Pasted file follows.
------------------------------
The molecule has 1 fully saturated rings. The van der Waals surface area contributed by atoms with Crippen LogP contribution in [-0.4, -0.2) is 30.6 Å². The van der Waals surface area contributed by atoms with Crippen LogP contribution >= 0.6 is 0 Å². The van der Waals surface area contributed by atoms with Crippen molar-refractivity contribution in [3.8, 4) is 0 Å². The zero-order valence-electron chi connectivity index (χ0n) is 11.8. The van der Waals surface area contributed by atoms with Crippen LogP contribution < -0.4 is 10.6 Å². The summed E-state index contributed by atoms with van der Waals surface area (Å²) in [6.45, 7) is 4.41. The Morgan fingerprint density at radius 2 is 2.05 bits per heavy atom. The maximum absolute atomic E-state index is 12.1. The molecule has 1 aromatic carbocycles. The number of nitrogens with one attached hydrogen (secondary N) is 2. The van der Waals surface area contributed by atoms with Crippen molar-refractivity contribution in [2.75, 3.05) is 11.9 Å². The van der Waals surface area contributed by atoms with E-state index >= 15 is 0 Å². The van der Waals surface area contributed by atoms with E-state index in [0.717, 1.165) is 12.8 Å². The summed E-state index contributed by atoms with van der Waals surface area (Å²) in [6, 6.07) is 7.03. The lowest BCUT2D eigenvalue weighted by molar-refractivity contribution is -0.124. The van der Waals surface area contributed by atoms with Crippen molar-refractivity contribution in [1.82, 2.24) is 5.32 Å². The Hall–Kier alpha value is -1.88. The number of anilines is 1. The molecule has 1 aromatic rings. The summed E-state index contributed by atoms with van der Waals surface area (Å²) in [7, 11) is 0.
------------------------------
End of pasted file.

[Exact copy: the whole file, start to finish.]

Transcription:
The molecule has 1 fully saturated rings. The van der Waals surface area contributed by atoms with Crippen LogP contribution in [-0.4, -0.2) is 30.6 Å². The van der Waals surface area contributed by atoms with Crippen LogP contribution >= 0.6 is 0 Å². The van der Waals surface area contributed by atoms with Crippen molar-refractivity contribution in [3.8, 4) is 0 Å². The zero-order valence-electron chi connectivity index (χ0n) is 11.8. The van der Waals surface area contributed by atoms with Crippen LogP contribution < -0.4 is 10.6 Å². The summed E-state index contributed by atoms with van der Waals surface area (Å²) in [6.45, 7) is 4.41. The Morgan fingerprint density at radius 2 is 2.05 bits per heavy atom. The maximum absolute atomic E-state index is 12.1. The molecule has 1 aromatic carbocycles. The number of nitrogens with one attached hydrogen (secondary N) is 2. The van der Waals surface area contributed by atoms with Crippen molar-refractivity contribution in [2.75, 3.05) is 11.9 Å². The van der Waals surface area contributed by atoms with E-state index >= 15 is 0 Å². The van der Waals surface area contributed by atoms with E-state index in [0.717, 1.165) is 12.8 Å². The summed E-state index contributed by atoms with van der Waals surface area (Å²) in [6, 6.07) is 7.03. The lowest BCUT2D eigenvalue weighted by molar-refractivity contribution is -0.124. The van der Waals surface area contributed by atoms with Crippen molar-refractivity contribution in [1.82, 2.24) is 5.32 Å². The Hall–Kier alpha value is -1.88. The number of anilines is 1. The molecule has 1 aromatic rings. The summed E-state index contributed by atoms with van der Waals surface area (Å²) in [7, 11) is 0.